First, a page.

National Transportation Safety Board officials arrived Tuesday morning to investigate the deadly crash of a small plane into a Riverside home that left three people dead, two others hospitalized, and wreckage strewn over a debris field stretching nearly 150 feet.
A teenage girl, a man and a woman were killed when the six-seat, twin-engine Cessna 310 crashed shortly after taking off from Riverside Airport Monday afternoon, Riverside Police Department Officer Ryan Railsback said during a news conference Tuesday morning.
Two other passengers, both women, survived the crash and were still hospitalized, Railsback said. The survivors were both found outside of the wreckage and were likely ejected, authorities said.
One of the women, who was found on the front lawn of the home and was helped across the street by neighbors, was in stable condition at Riverside Community Hospital with possible airway burns. The other woman was in critical condition at a burn center and underwent surgery at Arrowhead Regional Medical Center in San Bernardino, Railsback said.
That second victim, whom firefighters found inside a bedroom using thermal-imaging cameras in zero visibility, was believed to have third-degree burns over 90 percent of her body, Riverside Fire Department Capt. Tyler Reynolds said.
The relationships between the passengers and pilot remain unclear, but one of the survivors told firefighters the group had been in the area for a cheerleading conference at Disneyland. Some of the group are believed to be related to each other, Reynolds said.
Authorities are waiting for the coroner's office to complete notification of family members in San Jose before releasing the victims' names. A coroner's sergeant told KTLA the names will not be released until Wednesday because investigators are awaiting confirmation via dental records being overnighted from San Jose.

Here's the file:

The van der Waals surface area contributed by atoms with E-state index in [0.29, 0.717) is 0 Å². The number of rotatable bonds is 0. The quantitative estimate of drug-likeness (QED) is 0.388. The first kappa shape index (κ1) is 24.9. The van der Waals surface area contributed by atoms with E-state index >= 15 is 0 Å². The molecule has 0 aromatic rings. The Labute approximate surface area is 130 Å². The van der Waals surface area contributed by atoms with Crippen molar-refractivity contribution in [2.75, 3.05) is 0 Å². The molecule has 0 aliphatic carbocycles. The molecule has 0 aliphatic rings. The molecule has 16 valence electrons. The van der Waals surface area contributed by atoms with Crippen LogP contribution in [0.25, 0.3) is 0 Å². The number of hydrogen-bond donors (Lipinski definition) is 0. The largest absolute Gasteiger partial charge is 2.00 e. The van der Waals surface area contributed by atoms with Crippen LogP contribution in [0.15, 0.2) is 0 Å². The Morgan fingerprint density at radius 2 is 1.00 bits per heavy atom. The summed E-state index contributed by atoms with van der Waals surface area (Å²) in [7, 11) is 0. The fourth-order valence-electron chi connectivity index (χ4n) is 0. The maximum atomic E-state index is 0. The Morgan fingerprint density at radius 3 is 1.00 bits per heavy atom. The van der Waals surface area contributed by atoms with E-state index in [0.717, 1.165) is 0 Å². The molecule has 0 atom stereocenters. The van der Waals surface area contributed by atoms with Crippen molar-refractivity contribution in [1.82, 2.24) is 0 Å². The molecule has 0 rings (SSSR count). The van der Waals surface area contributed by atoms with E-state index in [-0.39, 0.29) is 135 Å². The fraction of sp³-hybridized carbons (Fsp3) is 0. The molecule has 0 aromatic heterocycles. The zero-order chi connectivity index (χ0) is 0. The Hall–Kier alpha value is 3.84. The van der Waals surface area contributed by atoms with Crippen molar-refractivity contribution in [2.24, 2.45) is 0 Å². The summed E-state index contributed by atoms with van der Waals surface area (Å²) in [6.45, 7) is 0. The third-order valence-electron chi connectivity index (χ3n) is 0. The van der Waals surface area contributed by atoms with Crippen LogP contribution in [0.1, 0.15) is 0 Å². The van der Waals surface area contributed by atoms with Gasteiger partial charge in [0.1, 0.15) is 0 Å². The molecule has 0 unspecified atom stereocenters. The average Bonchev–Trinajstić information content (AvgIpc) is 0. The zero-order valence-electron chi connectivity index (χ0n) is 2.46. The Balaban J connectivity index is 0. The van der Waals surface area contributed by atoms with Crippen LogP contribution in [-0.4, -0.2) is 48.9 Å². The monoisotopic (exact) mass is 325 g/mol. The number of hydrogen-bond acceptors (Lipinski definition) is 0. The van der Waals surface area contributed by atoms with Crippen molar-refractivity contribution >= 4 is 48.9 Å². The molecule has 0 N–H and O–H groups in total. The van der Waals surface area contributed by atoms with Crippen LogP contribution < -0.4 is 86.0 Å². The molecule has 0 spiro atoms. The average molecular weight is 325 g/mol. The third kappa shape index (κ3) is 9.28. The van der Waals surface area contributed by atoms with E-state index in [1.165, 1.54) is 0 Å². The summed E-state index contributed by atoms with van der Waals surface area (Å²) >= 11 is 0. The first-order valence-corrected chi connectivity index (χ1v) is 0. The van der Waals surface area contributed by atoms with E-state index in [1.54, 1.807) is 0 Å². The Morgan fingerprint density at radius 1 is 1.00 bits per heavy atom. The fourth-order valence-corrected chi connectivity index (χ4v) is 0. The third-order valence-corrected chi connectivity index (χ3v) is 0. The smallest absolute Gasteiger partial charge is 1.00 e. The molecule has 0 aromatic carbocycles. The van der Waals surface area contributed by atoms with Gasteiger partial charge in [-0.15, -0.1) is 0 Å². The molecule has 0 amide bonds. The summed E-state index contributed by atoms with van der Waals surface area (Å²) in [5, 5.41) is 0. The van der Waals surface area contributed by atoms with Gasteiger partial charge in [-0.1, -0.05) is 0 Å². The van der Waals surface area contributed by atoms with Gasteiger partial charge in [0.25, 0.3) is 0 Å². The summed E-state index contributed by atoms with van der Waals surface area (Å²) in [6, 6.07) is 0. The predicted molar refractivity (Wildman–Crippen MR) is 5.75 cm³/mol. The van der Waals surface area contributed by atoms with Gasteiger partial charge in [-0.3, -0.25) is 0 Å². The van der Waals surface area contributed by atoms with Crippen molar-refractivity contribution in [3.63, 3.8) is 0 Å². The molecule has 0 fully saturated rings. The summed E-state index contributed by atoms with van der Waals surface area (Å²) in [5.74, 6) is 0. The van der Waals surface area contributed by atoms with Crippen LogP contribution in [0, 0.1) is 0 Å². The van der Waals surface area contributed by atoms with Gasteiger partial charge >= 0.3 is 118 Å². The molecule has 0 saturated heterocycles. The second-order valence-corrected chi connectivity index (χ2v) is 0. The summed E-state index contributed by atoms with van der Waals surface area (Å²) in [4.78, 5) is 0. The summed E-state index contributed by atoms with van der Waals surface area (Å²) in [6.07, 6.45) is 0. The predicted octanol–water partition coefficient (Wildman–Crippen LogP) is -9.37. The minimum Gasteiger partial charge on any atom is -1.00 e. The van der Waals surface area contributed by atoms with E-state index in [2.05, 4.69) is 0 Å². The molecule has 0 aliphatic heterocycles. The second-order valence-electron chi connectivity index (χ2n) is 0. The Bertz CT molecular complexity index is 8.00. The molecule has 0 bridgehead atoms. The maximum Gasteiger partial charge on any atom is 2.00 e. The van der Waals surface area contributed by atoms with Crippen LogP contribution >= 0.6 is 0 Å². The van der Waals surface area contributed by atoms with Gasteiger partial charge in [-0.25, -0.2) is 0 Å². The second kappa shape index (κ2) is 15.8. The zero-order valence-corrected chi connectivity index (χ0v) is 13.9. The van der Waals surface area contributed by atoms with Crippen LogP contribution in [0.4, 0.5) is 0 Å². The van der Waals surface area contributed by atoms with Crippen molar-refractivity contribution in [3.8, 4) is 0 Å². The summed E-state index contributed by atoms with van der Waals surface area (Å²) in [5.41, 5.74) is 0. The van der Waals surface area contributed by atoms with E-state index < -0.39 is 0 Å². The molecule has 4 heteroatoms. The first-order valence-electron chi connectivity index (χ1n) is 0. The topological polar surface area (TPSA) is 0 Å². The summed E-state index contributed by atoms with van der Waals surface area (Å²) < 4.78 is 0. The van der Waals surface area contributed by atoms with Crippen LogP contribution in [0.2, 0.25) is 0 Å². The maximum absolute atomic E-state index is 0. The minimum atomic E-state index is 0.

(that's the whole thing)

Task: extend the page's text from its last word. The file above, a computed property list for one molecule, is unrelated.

NTSB investigators are working to document the crash site "in situ" and gather witness statements, Air Safety Investigator Stephen Stein said. The wreckage, which he said was left in pieces over a 100-to-150-foot debris field, will eventually be taken to a secure local location for further examination.
Video showed one of the plane's propellers landed on top of a home.
The plane was scheduled to fly to San Jose when it left Riverside Municipal Airport Monday, Federal Aviation Administration officials confirmed.
Delmy Pennington, the owner of a café at the airport, said the pilot had trouble getting the plane started before takeoff.
“He looked like he was worried about it,” Pennington said.
The plane finally started when the pilot went out for the third time, Pennington said.
Reynolds said at an 11 a.m. news conference that investigators have not confirmed which individual was flying the plane, and Stein reiterated that later in the afternoon after initially calling the pilot "he."
Not long after lifting off, the plane went down into a home near Central and Streeter avenues about 4:41 p.m.
The crash resulted in a large fire that destroyed two homes and damaged two others. The two destroyed homes have been red-tagged while the other two have only exterior and smoke damage, Reynolds said.
No one on the ground was believed to be injured as a result of the crash. The residents of the home most directly hit by the plane were not home at the time of the crash, Railsback said.
A man in another home managed to escape just as the plane burst into flames and the house caught fire.
“Very remarkable that no one else was injured,” Railsback said.
Fourteen people have been displaced, Riverside City Councilman Mike Soubirous said. He praised firefighters, who have trained in urban rescue, and the bystanders who helped one of the victims.
"That’s just astounding," he said of the residents' help.
Neighbor Izel Torres was home with her family when the crash occurred. She said she heard the plane going down and when it did crash it felt “like an earthquake.”
She and her family were able to get out of their home and eventually saw flames from the crash.
Torres told KTLA that she does not know when they will be able to permanently return to their home.
NTSB investigators plan to look at environmental factors like weather and lighting, the pilot's experience and flight records, and the engine and airframe, Stein said. They're also reviewing surveillance video and survivor and witness accounts.
Witnesses are asked to submit statements via email at firstname.lastname@example.org.
A preliminary NTSB report will be issued in five to 10 days; a full summary of the crash could take 15 to 18 months.